Revenue sources are changing for many nonprofits

July 14, 2014

Revenue sources are changing for many nonprofits

Although the total number of contributions to nonprofit groups in the U.S. isn't drastically changing, the sources of the money used to fund programs and keep charitable organizations operating are. Donations from for-profit businesses dropped significantly in 2013, falling 3.2 percent according to statistics from the annual Giving USA study and reported by the Chronicle of Philanthropy. The fall in donations from corporations was offset by increases in many other forms of giving, with the amount of bequests rising the most and providing 7.2 percent more money to nonprofits than they did in 2012. Donations from foundations and individuals also rose.

Nonprofits should take into account the increased giving among individuals and families, as well as foundations and bequests, when formulating their outreach strategy going forward. Organizations may consider refining their strategies, whether that means reducing corporate outreach to focus on more promising prospective donors or shoring up contacts at current contributing companies to better weather the possible changes.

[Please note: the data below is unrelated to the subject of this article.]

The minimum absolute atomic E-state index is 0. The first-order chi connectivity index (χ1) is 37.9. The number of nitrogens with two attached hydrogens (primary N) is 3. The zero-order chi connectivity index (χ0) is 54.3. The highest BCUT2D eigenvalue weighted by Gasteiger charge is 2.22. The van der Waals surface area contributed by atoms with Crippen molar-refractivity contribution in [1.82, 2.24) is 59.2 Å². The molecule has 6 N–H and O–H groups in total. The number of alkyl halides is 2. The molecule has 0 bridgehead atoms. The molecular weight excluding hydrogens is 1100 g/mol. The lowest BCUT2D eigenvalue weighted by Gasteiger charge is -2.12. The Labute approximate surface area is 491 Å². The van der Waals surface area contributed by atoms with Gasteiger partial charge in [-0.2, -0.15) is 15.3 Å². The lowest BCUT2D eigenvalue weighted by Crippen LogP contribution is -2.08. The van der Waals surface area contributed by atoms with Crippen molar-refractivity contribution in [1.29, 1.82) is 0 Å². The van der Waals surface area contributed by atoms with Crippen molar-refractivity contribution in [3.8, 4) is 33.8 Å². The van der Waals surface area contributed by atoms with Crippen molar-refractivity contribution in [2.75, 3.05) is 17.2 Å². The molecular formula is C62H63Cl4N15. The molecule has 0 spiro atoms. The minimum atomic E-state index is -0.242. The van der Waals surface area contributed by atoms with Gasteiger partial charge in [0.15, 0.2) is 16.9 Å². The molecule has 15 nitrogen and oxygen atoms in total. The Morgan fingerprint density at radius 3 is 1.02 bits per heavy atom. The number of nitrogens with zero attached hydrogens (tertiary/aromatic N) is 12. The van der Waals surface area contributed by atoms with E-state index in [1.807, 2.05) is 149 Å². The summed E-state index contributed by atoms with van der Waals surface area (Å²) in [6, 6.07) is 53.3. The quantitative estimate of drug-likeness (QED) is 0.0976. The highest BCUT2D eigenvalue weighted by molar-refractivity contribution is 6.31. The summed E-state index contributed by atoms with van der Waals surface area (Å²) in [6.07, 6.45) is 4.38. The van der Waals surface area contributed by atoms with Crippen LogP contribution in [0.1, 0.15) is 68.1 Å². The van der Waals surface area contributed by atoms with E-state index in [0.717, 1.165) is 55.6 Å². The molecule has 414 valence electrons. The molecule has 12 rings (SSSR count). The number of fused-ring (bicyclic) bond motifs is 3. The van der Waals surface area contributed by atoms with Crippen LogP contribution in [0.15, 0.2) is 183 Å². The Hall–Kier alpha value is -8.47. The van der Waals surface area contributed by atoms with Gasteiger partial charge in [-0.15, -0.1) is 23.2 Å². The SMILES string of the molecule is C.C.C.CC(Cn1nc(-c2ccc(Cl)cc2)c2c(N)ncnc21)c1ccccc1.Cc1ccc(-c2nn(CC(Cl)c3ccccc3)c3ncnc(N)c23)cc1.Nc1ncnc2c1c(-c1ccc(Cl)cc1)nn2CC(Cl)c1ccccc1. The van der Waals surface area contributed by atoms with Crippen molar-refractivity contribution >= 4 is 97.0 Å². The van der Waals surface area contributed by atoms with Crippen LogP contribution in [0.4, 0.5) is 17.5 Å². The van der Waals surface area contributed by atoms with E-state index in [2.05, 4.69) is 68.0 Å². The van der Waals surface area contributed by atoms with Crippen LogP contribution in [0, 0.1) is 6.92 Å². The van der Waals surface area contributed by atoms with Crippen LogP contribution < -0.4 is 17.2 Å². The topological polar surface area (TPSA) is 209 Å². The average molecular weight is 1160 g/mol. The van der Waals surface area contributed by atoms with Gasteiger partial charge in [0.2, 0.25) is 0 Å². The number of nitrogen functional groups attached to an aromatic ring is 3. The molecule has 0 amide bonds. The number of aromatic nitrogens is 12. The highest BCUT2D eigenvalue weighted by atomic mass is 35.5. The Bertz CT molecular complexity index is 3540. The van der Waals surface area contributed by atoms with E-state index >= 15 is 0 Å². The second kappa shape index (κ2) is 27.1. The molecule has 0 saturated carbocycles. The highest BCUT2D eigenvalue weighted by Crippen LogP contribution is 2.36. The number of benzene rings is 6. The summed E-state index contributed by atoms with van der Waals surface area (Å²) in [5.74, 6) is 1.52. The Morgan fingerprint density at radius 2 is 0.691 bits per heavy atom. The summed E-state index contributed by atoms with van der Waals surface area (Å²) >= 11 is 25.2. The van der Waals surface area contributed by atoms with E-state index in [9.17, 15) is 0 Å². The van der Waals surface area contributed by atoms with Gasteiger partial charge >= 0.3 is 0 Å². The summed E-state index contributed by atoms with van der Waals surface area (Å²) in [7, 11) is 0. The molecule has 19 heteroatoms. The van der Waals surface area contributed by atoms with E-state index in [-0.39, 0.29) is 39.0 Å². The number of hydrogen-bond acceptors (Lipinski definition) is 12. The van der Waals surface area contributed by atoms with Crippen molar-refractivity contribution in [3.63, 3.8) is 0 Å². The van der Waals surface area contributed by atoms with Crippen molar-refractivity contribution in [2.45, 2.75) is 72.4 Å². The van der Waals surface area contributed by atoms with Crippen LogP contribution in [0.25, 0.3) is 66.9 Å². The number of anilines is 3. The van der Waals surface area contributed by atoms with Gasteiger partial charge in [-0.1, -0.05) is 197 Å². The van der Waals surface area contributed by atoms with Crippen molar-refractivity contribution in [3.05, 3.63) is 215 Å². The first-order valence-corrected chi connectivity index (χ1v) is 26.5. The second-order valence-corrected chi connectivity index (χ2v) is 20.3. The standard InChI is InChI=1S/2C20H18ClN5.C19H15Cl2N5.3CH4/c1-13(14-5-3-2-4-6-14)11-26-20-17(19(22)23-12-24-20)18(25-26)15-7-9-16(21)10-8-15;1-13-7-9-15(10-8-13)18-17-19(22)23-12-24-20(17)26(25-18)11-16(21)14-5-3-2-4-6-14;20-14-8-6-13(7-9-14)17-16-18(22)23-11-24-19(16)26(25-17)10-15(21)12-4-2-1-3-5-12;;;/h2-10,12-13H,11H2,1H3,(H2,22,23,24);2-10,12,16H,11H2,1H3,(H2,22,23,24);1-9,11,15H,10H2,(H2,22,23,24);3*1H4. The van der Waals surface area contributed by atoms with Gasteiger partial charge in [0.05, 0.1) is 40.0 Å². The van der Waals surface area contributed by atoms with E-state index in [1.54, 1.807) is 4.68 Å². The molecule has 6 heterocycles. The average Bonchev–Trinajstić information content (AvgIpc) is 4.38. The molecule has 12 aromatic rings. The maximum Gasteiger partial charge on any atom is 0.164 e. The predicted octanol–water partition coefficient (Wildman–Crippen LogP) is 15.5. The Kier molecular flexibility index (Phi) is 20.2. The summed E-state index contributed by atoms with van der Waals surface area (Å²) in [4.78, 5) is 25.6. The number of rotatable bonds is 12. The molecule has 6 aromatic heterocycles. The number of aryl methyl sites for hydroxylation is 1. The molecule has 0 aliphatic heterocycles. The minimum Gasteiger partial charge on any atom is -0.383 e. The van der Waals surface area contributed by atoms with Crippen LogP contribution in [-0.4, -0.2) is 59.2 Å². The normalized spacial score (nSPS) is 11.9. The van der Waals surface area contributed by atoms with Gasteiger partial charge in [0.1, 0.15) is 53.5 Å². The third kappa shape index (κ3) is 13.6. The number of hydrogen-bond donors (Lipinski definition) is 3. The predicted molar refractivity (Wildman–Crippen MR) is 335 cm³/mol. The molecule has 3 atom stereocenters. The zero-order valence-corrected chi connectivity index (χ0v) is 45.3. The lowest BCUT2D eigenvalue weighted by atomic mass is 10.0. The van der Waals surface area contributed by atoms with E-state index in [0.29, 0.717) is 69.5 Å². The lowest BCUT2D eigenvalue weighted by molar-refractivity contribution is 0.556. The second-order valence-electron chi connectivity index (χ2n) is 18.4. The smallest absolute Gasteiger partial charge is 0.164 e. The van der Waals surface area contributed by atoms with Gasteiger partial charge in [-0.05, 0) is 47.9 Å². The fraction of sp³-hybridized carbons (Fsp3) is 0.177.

Overall, the total number of contributions to nonprofits from all sources rose again in 2013, according to information from Indiana University-Perdue University Indianapolis' school of philanthropy. The school's analysis of the Giving USA report found that giving has gone up for four straight years and is approaching levels not seen since the Great Recession. The recovery has taken a long time to realize, especially for nonprofits, but the results of the slow improvement of the economy are starting to reach the charitable sector.

Content presented by First Nonprofit Group, the leading provider of state unemployment insurance solutions for 501(c)(3) nonprofit employers.

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